Apivia, the IMOCA upon which Cremer will compete now rebranded under new sponsor L’Occitane en Provence. Photo: Pierre Bouras

Clarisse Cremer and Alan Roberts – L’Occitane en Provence

There will be a lot of people looking at Cremer’s performance in the Fastnet Race this year. The first female in the last Vendée Globe, Cremer’s sponsor, Banque Populaire dropped the skipper from their plans after she had a baby and went on maternity leave.

The subsequent fall out of that decision and the negative press the French banking giant received saw them pull out of the event entirely.

Cremer was set to sail Charlie Dalin’s IMOCA 60 Apivia in Banque Populiare colours upon which Dalin had seen so much success for the 2024 Vendée Globe once his new boat was launched. But that boat was promptly put back on the market when Banque Populaire pulled out.

The boat was picked up by Alex Thomson Racing, and, with the headline sponsor of L’Occitane en Provence will be sailed by Cremer as she aims to take a spot on the 2024 Vendée Globe startline.

Cremer is a talented sailor and the boat is incredibly fast, so much will be expected of this combination. Cremer has selected experienced Brit, Alan Roberts as her co-skipper for the Fastnet Race – and he will continue as co-skipper of the boat and sailing coach.

Given this is the first race in the newly launched boat and team, outright victory might be something of a stretch but fans will be watching closely for some signs that this rapid boat in the hands of Cremer could be a potent combination going forward.

Photo: Ronan Gladu / Initiatives-Cœur

Sam Davies and Nicolas Lunven – Initiatives-Cœur

British born Sam Davies will arrive at the Fastnet fresh from competing in The Ocean Race as a part of Team Biotherm. Davies will be taking part in her fourth Vendée in 2024 and for the first time will be doing so in a brand new boat under her long-time sponsor Initiatives-Cœur.

Davies has not seen instant success in the new boat with a disappointing finish in the Route du Rhum and only managing 5th in the the recent Guyader Bermudes 1000 Race – though it should be noted that took place almost immediately after the completion of the The Ocean Race.

However, the hugely experienced sailor has a strong history in the Fastnet having finished in the top five in the IMOCA fleet in 2015, 2017, 2019 and 2021, though she has yet to finish on the podium, something she will look to correct in 2023.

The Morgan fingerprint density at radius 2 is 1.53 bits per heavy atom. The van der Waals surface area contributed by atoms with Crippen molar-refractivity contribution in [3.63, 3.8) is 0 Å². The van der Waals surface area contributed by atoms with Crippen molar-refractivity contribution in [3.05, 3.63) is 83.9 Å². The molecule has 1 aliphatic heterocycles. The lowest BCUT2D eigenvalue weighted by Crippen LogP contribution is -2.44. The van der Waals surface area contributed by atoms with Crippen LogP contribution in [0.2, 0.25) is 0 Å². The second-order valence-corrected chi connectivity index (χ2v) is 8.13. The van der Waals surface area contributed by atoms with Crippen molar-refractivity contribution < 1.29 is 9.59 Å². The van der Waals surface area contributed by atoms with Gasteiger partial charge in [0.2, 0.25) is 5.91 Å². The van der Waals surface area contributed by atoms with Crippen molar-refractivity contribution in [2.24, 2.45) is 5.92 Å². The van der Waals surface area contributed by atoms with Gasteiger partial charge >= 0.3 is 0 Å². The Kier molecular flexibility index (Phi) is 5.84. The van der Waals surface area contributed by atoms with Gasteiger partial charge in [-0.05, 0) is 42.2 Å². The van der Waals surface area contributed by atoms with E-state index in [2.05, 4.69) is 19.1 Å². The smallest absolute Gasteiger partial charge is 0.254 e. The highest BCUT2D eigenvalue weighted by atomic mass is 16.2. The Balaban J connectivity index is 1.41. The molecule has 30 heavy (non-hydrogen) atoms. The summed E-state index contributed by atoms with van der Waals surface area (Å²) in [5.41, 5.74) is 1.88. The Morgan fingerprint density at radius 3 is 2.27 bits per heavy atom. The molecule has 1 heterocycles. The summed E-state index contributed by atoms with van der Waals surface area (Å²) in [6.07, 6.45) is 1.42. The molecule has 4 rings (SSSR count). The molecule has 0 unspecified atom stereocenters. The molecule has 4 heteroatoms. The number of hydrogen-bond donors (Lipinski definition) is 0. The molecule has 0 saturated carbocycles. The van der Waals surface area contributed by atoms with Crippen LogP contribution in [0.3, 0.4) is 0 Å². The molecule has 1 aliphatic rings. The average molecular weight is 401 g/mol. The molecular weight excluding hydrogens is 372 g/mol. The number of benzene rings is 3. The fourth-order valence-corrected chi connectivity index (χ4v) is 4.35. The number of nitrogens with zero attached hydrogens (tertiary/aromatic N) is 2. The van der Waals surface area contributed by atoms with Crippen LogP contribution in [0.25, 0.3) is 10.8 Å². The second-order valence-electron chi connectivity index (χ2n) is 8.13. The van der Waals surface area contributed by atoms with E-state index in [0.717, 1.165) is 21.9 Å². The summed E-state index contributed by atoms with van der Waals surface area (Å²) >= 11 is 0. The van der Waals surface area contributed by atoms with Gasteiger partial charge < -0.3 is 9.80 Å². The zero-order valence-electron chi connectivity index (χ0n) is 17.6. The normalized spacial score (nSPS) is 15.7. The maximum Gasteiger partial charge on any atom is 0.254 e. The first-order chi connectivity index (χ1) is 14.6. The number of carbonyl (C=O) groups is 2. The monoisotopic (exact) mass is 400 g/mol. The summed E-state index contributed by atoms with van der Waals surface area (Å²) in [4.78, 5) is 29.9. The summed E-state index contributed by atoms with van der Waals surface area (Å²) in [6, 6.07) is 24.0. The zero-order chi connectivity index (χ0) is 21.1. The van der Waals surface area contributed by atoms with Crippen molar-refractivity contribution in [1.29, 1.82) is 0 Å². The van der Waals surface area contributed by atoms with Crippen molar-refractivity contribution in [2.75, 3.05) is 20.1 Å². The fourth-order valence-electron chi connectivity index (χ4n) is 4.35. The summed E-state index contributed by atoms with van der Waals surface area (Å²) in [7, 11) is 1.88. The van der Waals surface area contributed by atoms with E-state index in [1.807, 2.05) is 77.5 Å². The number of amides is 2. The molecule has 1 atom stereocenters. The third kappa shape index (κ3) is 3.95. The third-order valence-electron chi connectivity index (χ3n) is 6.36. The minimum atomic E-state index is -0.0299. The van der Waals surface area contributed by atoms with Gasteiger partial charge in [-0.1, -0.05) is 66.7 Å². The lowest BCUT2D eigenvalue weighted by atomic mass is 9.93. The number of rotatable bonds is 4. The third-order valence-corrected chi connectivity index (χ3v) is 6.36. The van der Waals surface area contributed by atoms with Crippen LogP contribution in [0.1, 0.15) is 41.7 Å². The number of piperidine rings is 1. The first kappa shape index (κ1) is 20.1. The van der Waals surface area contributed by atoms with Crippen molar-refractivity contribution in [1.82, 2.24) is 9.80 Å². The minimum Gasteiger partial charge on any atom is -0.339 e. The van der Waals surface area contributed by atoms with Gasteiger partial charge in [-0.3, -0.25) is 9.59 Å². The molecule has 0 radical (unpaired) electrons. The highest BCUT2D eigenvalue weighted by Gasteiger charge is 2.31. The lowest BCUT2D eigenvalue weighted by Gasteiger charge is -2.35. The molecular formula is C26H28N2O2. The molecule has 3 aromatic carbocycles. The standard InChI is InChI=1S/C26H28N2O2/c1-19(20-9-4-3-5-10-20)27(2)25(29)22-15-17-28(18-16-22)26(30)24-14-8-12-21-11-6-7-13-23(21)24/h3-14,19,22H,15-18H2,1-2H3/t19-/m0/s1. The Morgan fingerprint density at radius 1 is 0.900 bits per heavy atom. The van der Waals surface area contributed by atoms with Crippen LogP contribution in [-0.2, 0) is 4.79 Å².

Photo: Lloyd Images / Pip Hare Ocean Racing

Pip Hare and Nick Bubb – Medallia

Pip Hare sailed a very impressive Vendée Globe in 2021-22 with a boat that was well known to be one of the hardest to sail in the fleet – with halyards led to the mast base, a block and tackle canting keel system, no foils, and little in the way of cockpit protection.

The Brit’s sponsor, Medallia was convinced to help her find a newer boat for the forthcoming Vendée. CEO Leslie Stretch had asked Pip mid-race on the race’s live video show: “What’s next Pip? Let’s get to the end and then let’s go shopping for a new boat, shall we??” – on her return they did just that, buying the fastest boat ever to complete the Vendée Globe.

Launched in 2015 as Banque Populaire, the new Medallia comes with an impressive history. It was one of the first generation of yachts that were built specifically to foil, and it won the Vendée Globe for Armel Le Cléac’h in 2016, setting an unbroken course record of 74 days.

However, development has moved on significantly since the boat was launched but Medallia has just undergone a substantial refit with new, bigger foils added requiring significant structural alterations and the bow has been reworked into a more modern, higher volume configuration too.

Medallia only recently came out of the shed following her refit, so this year’s Fastnet Race will be the first test of the new upgrades.

“We’re really excited coming into this year’s Rolex Fastnet Race. It’ll be the first major test for the boat with her new set-up,” says Hare. “It’s a giant leap forward in terms of performance, but we also need to adapt to these changes with regards trimming and handling and then refine the new polars.”

See the full list of IMOCA Fastnet entries. 

Check out all our Rolex Fastnet Race 2023 coverage.